Understanding Circle of Competence and Knowing the Edge of Your Competency

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Jan 02, 2015
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“You don't have to be an expert on every company, or even many. You only have to be able to evaluate companies within your circle of competence. The size of that circle is not very important; knowing its boundaries, however, is vital”.


Warren Buffett (Trades, Portfolio)

“It's not a competency if you don't know the edge of it. You are a disaster if you don’t know the edge of your competency.”


Charlie Munger (Trades, Portfolio)

“I’m no genius. I’m smart in spots and I stay around those spots.”

-Tom Watson

Einstein said there are five ascending levels of intelligence: smart, intelligent, brilliant, genius and simple. The idea of circle of competence seems to be a rather simple one, which every person with an average intelligence level should be able to grasp. However, in life and in investing, it is very often the level of simplicity that separates the great from the average. Circle of competence, in its simplest form, offers such an opportunity for us to ponder.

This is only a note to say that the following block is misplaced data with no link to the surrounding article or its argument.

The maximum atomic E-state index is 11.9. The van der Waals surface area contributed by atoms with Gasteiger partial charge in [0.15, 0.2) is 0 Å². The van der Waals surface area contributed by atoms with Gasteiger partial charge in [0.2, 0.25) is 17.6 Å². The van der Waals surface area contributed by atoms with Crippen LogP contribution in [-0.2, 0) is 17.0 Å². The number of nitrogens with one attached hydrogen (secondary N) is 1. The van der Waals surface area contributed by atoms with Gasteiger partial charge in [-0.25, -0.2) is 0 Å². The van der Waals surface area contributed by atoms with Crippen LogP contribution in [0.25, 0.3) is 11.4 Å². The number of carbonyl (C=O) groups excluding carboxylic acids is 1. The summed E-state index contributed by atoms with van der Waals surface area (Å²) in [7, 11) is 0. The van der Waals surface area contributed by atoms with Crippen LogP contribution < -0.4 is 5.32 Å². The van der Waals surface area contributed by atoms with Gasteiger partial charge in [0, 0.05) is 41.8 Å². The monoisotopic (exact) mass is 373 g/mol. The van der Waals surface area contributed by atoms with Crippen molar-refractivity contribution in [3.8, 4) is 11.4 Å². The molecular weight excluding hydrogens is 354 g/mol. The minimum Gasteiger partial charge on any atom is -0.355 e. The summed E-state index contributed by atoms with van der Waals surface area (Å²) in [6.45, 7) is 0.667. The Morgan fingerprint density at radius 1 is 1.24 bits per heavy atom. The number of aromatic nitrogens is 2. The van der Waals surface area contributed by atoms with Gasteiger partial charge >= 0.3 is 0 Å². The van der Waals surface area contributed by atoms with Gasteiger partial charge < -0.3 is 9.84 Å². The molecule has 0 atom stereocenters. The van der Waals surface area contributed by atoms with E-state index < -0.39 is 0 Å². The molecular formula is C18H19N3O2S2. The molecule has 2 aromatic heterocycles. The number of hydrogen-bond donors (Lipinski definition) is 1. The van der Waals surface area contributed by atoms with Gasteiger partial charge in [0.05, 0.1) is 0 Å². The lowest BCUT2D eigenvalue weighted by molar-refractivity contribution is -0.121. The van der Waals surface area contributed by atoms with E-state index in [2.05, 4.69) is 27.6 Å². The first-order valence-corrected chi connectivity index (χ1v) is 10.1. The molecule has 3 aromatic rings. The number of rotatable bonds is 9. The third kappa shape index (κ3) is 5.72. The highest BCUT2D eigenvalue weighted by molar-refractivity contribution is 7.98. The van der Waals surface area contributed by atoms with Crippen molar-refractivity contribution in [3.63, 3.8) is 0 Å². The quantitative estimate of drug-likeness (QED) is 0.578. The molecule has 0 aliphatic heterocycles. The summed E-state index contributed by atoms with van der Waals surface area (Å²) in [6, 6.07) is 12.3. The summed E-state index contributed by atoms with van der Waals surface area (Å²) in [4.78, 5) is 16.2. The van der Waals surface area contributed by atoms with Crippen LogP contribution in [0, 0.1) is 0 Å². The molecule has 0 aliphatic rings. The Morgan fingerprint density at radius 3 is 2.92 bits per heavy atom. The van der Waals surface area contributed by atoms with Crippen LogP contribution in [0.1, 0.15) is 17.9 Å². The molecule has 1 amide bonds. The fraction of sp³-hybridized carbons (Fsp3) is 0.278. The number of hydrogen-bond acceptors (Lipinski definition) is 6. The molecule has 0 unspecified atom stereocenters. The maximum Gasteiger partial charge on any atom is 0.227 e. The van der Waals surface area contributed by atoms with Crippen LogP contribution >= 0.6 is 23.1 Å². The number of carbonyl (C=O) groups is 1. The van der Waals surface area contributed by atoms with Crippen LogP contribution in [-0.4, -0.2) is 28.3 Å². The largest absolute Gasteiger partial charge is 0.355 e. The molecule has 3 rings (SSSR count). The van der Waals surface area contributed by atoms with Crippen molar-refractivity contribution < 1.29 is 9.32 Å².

Every value investor should have heard of the idea of circle of competence during different stages in the investing journey. It is not a new idea. What has not been discussed enough, from my observation, are two critical second level questions that are more important than the notion itself. In 2014 (yes, we are in the year of 2015 now), I wrote an article about the difference between knowing the name of something and knowing something. At the beginning of the article, I quoted Richard Feynman:

"The next Monday, when the fathers were all back at work, we kids were playing in a field. One kid says to me, “See that bird? What kind of bird is that?” I said, “I haven’t the slightest idea what kind of a bird it is.” He says, “It’s a brown-throated thrush. Your father doesn’t teach you anything!” But it was the opposite. He had already taught me: “See that bird?” he says. “It’s a Spencer’s warbler.” (I knew he didn’t know the real name.) “Well, in Italian, it’s a Chutto Lapittida. In Portuguese, it’s a Bom da Peida. In Chinese, it’s a Chung-long-tah, and in Japanese, it’s a Katano Tekeda. You can know the name of that bird in all the languages of the world, but when you’re finished, you’ll know absolutely nothing whatever about the bird. You’ll only know about humans in different places, and what they call the bird. So let’s look at the bird and see what it’s doing—that’s what counts.” (I learned very early the difference between knowing the name of something and knowing something.)"